Selecting Issues

Having students select their own issues is key to this activity because it allows them to voice their true experiences. After all, a counterstory cannot exist if it doesn’t come from a students’ lived experiences. Because undocumented people represent a growing number of community members, my group of students gravitated towards that as their topic. It’s important to note that tackling issues within a struggling community can force us to cross paths with some rather controversial issues. Keeping in mind that the issues will be initially satirized as part of the counterstorytelling process in this activity, it’s important that students have a clear vision for their counterstory as to prevent this from solely becoming a parody or spoof. It is at this point that students must also identify the action they will be asking the audience to take. Will they be asking for viewers to support legislation or rally in support of a cause?


Counterstories and Satire Project

Goal: Create a satirical counterstory video bringing to light an economic or social issue that remains unsolved or problematic. Your counterstory should challenge stereotype or misconception perpetuated by the dominant culture.



An issue or problem in society can’t be addressed until the public becomes aware of it. Citizenship is more than just voting. Citizenship is about identifying and working towards solutions on some of our biggest societal problems. It’s about addressing how our decisions impact the larger world around us. Using your knowledge government and economics (thus far), you will create a counterstory that uses your experiences and satire to bring a serious issue to light. Although you will be using satire to get your point across, your whole message should lead the audience to an understanding of a more serious issue in our society and call viewers to action. For an example, watch this parody on healthcare and undocumented people in the United States. No Healthcare? No Problem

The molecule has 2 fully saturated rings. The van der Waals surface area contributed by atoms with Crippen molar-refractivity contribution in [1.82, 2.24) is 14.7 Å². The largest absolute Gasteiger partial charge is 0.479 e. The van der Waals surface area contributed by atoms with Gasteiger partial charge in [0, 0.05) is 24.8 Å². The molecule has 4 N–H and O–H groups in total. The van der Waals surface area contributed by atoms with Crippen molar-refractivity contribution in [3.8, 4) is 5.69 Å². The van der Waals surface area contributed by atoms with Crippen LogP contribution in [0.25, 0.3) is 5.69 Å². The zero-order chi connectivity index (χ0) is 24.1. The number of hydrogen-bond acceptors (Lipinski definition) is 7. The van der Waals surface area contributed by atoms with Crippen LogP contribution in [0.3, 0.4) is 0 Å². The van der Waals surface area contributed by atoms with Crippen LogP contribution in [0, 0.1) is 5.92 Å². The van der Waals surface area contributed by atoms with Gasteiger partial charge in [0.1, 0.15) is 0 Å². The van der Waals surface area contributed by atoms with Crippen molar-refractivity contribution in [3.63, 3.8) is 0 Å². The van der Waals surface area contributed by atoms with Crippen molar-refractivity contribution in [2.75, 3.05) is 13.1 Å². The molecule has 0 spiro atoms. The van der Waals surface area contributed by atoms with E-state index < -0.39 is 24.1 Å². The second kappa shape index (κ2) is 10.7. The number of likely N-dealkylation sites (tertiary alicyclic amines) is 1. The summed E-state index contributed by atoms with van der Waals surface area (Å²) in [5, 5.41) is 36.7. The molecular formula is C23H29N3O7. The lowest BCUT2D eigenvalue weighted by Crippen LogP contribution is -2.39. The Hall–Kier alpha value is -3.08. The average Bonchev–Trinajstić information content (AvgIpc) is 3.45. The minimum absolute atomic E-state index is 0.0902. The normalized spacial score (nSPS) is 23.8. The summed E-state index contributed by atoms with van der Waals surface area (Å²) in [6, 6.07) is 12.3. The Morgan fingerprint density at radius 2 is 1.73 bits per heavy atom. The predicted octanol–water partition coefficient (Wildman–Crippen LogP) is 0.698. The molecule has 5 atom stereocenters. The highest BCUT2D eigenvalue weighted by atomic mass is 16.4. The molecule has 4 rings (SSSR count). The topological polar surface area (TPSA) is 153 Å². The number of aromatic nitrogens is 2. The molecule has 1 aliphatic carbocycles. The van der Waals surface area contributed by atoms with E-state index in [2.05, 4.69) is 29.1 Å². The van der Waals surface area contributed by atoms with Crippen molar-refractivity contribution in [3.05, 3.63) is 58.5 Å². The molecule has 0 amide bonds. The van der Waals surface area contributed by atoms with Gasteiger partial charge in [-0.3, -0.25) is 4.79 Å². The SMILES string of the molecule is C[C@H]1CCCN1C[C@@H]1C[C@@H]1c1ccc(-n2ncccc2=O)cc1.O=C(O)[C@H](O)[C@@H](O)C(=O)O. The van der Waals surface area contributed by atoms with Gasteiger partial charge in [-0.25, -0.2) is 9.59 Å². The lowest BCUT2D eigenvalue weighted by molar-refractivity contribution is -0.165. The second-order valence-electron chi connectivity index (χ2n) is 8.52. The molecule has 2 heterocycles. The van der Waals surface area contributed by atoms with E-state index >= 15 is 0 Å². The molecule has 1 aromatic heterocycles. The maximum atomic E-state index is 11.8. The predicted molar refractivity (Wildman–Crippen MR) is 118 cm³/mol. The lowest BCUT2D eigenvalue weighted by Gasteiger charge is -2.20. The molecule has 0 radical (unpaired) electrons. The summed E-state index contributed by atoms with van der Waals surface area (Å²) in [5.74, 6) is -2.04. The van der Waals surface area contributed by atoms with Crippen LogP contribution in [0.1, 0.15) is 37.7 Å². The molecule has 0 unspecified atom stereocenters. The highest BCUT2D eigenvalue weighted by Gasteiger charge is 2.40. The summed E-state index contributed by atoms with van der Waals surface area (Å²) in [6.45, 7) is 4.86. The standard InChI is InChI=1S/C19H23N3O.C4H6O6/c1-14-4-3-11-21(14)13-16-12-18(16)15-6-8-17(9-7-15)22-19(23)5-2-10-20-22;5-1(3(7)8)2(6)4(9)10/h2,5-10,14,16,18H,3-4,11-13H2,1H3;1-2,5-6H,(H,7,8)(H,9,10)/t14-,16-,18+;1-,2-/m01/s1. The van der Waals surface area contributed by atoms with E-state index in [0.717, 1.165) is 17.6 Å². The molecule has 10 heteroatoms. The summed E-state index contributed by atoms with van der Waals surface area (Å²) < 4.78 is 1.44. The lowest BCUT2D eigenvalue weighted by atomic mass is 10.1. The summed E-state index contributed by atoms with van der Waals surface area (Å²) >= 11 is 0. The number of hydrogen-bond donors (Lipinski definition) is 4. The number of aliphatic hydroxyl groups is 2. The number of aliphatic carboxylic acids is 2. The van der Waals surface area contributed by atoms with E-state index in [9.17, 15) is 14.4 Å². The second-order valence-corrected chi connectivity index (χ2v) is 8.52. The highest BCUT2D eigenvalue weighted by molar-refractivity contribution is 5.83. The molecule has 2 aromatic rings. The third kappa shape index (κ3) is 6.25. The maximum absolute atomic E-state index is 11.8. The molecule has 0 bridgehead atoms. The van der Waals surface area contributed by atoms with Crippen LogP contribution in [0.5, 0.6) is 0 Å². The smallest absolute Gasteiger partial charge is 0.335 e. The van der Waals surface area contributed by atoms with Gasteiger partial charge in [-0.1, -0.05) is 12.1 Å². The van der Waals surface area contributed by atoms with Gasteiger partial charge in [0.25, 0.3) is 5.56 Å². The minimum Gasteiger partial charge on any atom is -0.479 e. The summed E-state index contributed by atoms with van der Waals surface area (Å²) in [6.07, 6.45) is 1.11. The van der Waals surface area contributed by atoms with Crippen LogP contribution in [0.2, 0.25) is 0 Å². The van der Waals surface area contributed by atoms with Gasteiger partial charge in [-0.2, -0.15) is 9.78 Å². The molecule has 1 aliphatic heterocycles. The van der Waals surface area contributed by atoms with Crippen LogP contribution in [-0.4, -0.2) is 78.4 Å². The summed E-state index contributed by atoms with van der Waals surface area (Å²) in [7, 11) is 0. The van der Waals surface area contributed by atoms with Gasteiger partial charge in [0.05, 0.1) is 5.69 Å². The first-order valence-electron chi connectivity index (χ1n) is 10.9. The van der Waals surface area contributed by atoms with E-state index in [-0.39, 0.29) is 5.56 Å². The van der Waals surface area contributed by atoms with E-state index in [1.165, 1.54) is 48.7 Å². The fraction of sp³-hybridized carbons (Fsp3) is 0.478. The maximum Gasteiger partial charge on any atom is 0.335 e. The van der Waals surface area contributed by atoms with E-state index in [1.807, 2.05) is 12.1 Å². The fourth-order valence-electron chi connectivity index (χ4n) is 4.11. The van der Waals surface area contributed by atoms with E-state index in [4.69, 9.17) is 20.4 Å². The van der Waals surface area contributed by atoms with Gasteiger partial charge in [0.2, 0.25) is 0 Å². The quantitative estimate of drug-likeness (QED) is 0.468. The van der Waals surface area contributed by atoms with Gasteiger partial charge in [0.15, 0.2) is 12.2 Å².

Possible Topics

Water Privatization

Income Inequality

Predatory Lending

Gender Gap

Labor Rights


Health Care



Prison Industrial Complex

Racial Profiling

Other (must be approved)


Project Timeline/Sequence

  • Identifying Topic – Pick a topic that your group wishes to bring attention to and encourage action or social change. Topics can range from community specific issues, nationwide problems, or global concerns.
  • Identifying Action – What type of action is your commercial advocating? Are you asking the public to get involved through protest? Are you asking them to vote a certain way? What can people to get involved?
  • Researching Evidence – It’s not enough to say a that something is problem. What proof (data, statistics, numbers) exist to demonstrate the seriousness of your issue? How can you use those statistics to grab people’s attention?
  • Planning the Commercial – Using the provided template, map out every detail of your commercial. Think about the people, locations, materials, and everything else you will need to make this happen.Remember, your commercial should follow the following sequence:
    • Satirizing the issue
    • Attention grabbing statistics
    • Call to action
  • Filming and Production – Cameras are available through Mr. Vazquez. You can also use phones, mp3s, or anything else for producing your media. Plan out the details carefully and assign specific tasks for each teammate. Resources: Sound RecordingVideo RecordingStill Images 
  • Presentation – You’ll be presenting to the class on your topic. Be prepared to share out on the following: What was your rationale for picking this specific issue? Why should people care? What was your teams approach to satirizing such a serious issue?
  • Reflection – Each member is responsible for completing a project reflection sheet.


Project Rubric



All Elements  Present

Most Elements  Present

Some Elements  Present

No Elements Present

Use of Satire





Credibility of Statistics





Call to Action





Project Format